Image Credit: guillermocinque, Pixabay
Hardness 1,290 lbf
Durability Full sun/partial shade
Appearance Small yards and patios
Cost Moderate to high
Red oak is a hard, heavy wood that lives up to its reputation as a strong material. As its name implies, its color varies from tan to light brown, often with a reddish tinge. It has high potential based on its mechanical properties. It comes in a range of densities which can affect how easy it is to work. It makes a perfect canvas for stains that complement its color. It dries slowly, which can affect its cost.

Pros
  • Strong
  • Good workability
Cons
  • Heavy
  • Slow drying

7. White Oak

Hardness 1,360 lbf
Durability Strong
Appearance Pale to warm tan
Cost Moderate to high
White oak is one of the most popular woods for furniture. It’s easy to see why. It’s a durable material that produces pieces that will last while handling a lot of abuse. That’s one reason why it’s a common choice for construction. Its color and close-grained texture allow it to take stain well, adding to its desirability. Tabletops made of white oak are excellent choices for heirloom pieces.

Pros
  • Very durable
  • Long-lasting
Cons
  • Heavy
  • Pricey

8. Hard Maple

different kinds of maple wood
Image Credit: optimarc, Shutterstock
Hardness 1,450 lbf
Durability Full sun/partial shade
Appearance Small yards and patios
Cost Moderate to high
Its name should tell you everything you need to know about hard maple. It comes in a range of colors, from ivory to tan to pale reddish-brown. One of its unique characteristics is its bird’s eye pattern which adds interest to the wood. That’s a good thing, too, since its tight-grained texture can make staining it a challenge. It’s also used in musical instruments and sporting equipment.

Pros
  • Beautiful patterns
  • Very durable
  • Easy to work
Cons
  • Difficult to stain

9. Hickory

Hardness 1,820 lbf
Durability Very strong
Appearance Pale to warm yellow with interesting textures
Cost Moderate to high
Hickory is a great choice if you have a rustic decor in your home. The grain and texture can complement this vibe well with contrasting features that pop. It’s a strong wood. However, that comes at a price when it comes to staining and workability. These traits can affect availability in other styles and the cost. You may have trouble locating a dealer. However, it’s worth the hunt if you like its looks.

Pros
  • Strong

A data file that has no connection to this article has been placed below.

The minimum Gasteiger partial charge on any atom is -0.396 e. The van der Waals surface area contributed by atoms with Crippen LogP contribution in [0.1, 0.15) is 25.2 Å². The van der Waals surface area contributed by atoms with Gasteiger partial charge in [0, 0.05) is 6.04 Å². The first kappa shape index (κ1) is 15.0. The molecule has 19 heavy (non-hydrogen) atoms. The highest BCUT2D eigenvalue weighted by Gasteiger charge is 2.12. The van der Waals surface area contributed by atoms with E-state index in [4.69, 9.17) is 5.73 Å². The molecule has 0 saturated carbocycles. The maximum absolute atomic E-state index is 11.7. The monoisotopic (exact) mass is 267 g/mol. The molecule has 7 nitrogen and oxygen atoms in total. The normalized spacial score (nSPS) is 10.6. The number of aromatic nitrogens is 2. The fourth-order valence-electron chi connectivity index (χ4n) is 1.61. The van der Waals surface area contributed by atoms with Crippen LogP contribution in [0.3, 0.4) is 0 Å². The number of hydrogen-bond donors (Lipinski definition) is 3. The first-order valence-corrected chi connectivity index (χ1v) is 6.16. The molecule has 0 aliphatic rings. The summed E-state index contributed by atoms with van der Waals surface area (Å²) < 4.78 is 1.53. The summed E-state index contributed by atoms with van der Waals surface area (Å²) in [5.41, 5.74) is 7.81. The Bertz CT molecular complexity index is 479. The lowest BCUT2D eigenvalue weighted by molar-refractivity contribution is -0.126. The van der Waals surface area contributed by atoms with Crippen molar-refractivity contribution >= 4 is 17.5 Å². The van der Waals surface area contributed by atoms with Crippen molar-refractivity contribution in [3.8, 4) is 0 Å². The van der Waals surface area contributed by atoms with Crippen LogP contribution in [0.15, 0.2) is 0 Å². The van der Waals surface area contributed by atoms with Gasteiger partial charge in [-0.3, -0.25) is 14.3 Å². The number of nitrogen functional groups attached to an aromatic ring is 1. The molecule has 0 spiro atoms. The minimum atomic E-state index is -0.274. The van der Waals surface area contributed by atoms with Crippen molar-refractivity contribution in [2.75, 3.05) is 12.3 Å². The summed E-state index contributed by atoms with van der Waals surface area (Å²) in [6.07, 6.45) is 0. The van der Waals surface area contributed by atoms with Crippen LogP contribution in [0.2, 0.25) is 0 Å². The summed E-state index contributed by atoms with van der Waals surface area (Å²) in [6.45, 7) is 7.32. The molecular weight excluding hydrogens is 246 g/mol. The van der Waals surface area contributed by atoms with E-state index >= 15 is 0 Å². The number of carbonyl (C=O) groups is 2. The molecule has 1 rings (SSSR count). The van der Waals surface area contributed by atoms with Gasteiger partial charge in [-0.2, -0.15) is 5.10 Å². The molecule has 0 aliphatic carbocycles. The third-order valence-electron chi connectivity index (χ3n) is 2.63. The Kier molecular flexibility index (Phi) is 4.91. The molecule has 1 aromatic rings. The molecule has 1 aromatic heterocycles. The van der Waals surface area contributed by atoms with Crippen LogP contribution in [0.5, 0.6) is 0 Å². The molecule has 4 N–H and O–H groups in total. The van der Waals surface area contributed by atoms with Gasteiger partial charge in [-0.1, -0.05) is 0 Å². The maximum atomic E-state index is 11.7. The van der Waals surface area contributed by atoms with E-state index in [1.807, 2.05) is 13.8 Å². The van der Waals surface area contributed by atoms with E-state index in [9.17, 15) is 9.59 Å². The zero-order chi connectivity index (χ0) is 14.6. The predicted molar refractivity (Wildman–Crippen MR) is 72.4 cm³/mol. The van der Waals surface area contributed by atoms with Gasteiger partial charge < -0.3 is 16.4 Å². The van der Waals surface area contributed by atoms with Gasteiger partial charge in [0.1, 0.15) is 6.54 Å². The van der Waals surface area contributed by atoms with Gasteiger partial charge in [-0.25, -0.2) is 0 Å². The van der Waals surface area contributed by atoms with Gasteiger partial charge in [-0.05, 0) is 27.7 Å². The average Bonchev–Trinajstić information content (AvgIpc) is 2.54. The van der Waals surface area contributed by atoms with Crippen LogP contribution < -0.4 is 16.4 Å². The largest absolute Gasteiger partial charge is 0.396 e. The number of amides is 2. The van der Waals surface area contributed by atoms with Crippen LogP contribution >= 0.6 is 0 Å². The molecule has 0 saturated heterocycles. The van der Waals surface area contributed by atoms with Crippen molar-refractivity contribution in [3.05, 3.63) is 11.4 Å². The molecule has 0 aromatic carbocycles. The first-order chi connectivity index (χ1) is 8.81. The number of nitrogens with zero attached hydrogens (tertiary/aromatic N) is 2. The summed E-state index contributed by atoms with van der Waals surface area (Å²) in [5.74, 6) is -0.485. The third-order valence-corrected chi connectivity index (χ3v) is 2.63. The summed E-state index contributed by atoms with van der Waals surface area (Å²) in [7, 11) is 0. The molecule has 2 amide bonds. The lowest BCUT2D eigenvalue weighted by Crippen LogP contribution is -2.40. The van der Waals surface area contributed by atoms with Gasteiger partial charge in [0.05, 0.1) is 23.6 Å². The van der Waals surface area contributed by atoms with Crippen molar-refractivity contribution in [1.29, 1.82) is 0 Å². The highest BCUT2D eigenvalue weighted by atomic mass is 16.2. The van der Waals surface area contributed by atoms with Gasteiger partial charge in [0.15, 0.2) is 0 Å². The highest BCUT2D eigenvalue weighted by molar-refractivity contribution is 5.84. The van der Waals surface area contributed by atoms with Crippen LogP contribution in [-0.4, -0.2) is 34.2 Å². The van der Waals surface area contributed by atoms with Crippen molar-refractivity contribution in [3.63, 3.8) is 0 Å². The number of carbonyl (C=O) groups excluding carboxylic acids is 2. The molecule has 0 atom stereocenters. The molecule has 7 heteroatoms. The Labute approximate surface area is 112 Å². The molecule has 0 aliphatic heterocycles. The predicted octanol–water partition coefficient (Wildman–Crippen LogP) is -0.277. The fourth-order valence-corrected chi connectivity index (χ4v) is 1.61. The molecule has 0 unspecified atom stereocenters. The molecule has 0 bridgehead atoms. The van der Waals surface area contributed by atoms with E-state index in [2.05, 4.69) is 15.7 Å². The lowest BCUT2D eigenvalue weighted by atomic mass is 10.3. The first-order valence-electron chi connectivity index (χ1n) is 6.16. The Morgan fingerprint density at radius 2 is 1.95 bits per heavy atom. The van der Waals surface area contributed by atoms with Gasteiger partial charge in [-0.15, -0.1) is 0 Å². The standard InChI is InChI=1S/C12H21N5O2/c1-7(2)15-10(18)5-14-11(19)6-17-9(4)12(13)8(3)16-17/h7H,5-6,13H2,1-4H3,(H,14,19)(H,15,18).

• Beautiful warm color range
Cons
  • Heavy
  • Not suitable for all decors

10. Acacia

Hardness 2,300 lbf
Durability Excellent
Appearance Light to dark brown
Cost Expensive
Acacia is the most common wood for tabletops, despite the traits that would make it an excellent choice. It’s much harder and more durable than other popular options, such as oak and maple. It’s also harder to stain. It’s lightweight even though it’s dense wood. Surprisingly, it’s also easy to work. You’ll often see it in decorative pieces and cutting boards.

Pros
  • Durability
  • Lightweight
  • Water-resistant
Cons
  • Difficult to stain

divider 1Caring for Your Wood Table

Direct heat and sunlight are the enemies of wood furniture of any kind. Tabletops are vulnerable simply because of their large surface area. We suggest using a lint-free cloth to pick up dust which can scratch tabletops made of softer woods. You should also give your tabletop a monthly polishing to keep it looking its best.

It’s worth noting that only one of the woods on our list is water-resistant, Acacia. Nevertheless, always clean up any spills promptly to avoid marring the surface.divider 1

Conclusion

As you’ve seen, several attractive choices are available, particularly if you’re looking for a formal piece. The beauty of a solid wood tabletop is the color and grain pattern. It can make ordinary furniture look outstanding. It’s essential to remember that you must take care of a wood table with routine dusting and regular polishing. Doing so will allow you to get years of enjoyment from your furniture investment.


Featured Image Credit: blickpixel, Pixabay